As Write Reads nears its one year anniversary, I have become retrospective. I recently sat down and listened to all of our podcasts to date just to get a feel for how I think we’ve done so far. I’m biased, but I think we’ve done a pretty good job. If there is one criticism I can imagine being levelled against us, it is that we have been maybe a little hard on some of the books we’ve featured. This sent me to the author websites and Twitter pages to see if they had heard the podcasts and if they had any reaction to them. It doesn’t seem like any of the authors are listening, or, if they are, they aren’t saying anything about it. However, in viewing those websites it really brought home to me that these names attached to the books we read are people. They are people with feelings, and they are people who spend a lot of time and energy on creating stories for us (for very little reward). I have been feeling particularly bad about Born Weird and Monoceros. I did not dislike either of these books as much as you would think I did by listening to the podcast. I will now attempt an apology and a defence for my podcasted words.
I should point out that our little podcast is not, strictly speaking, a review show. It is a book club. The idea is to start a discussion, not deliver a monologue. It seems to follow that negative criticisms spark discussion more than positive points:
“I really liked this bit.” “Me too.” Done.
I also think that something else is going on here. Tania and I are reacting, perhaps even unconsciously, to a critical climate in Canadian literature that is far too forgiving (or one sided). Although neither of us read any reviews until after we’ve finished the books, we are aware that these books are being promoted as something extraordinary (and for the most part they are) and that they have received critical attention and prize nominations. I believe that our, sometimes, strong, negative reactions stem from a sense of betrayal: “Where is this totally mind-blowingly, amazing book we’ve been hearing about? Did nobody else see these flaws?”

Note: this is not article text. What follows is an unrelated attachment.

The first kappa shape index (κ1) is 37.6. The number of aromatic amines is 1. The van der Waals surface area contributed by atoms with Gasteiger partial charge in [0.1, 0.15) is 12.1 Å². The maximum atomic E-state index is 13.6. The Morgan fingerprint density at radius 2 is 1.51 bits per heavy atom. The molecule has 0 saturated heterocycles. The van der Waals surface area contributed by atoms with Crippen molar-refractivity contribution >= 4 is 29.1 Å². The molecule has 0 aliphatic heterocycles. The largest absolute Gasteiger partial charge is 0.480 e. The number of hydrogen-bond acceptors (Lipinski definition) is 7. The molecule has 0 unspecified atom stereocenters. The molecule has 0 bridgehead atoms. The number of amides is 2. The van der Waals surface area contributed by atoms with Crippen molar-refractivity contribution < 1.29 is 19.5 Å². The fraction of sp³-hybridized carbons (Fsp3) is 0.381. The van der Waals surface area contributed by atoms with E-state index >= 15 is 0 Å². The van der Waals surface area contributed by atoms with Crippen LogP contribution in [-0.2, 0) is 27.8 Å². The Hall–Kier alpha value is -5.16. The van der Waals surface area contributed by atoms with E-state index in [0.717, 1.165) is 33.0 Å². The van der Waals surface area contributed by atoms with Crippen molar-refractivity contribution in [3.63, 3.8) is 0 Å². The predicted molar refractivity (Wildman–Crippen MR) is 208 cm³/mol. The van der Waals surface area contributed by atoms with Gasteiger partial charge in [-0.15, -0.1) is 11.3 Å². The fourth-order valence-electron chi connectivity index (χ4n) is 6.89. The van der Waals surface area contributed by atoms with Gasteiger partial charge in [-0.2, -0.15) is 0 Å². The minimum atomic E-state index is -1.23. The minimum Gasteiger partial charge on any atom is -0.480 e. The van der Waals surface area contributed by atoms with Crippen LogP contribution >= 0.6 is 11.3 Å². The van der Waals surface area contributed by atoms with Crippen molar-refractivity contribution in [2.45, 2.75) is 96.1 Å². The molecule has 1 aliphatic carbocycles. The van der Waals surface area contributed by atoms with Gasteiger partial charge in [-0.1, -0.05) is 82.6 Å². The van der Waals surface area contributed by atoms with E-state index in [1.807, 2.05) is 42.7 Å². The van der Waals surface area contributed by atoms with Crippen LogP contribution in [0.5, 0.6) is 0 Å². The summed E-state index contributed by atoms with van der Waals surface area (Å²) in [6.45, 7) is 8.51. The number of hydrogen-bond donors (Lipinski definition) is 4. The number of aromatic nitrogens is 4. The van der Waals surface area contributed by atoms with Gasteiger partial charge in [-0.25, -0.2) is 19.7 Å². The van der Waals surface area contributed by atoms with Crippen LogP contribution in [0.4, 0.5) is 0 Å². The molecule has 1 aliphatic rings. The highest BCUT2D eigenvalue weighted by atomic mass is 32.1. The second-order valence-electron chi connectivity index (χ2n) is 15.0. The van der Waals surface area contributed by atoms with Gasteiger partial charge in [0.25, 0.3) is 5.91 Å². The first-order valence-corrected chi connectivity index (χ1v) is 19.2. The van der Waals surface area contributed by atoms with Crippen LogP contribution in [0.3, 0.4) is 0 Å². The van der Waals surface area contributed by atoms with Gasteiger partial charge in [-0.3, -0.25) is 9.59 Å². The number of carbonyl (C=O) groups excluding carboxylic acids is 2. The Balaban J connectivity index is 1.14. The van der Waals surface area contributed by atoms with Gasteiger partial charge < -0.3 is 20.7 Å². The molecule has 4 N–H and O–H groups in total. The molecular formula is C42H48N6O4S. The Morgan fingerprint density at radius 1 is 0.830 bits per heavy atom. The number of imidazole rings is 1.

I went on a research quest to find some people smarter than me talking about the state of literary criticism in Canada. I found André Alexis’ Walrus article, “The Long Decline” . I was most excited by the image that illustrates the article (it is the image at the top of this post). I’m not sure that Alexis’ article matches the image in the way that I imagined it did, but it is certainly an interesting read, and I agree with much of what he says. Oddly, though, it was one of the anonymous responses to “The Long Decline” that very nicely says what I’ve been feeling and reacting to in my readings of these novels:
Book reviewers in this country are deficient but that goes back many years: too many friends reviewing friends, a reluctance to harshly criticize a work by a major Canadian writer for fear of having a cold glass of wine tossed in your face, should the two of you happen to meet at Harbourfront or some other cultural watering hole. Just a glass, mind you: no Canuck writer I can think of has the guts or balls to actually provoke a fistfight (we’re not THAT passionate about our work).
So, in a roundabout way, I submit that our opinions on these novels, though sometimes harsh, are actually helpful, and necessary, to a fully functioning discussion of the works available to us out there. To achieve excellence, we need to know where we’ve gone amiss, or our work will seriously decline.
That being said, I will be making more of an effort to give equal time to the aspects of these books that truly shine so that I don’t have to feel bad about myself.
If you agree or disagree with me (see entire argument above), please let me know (that means you too, Tania).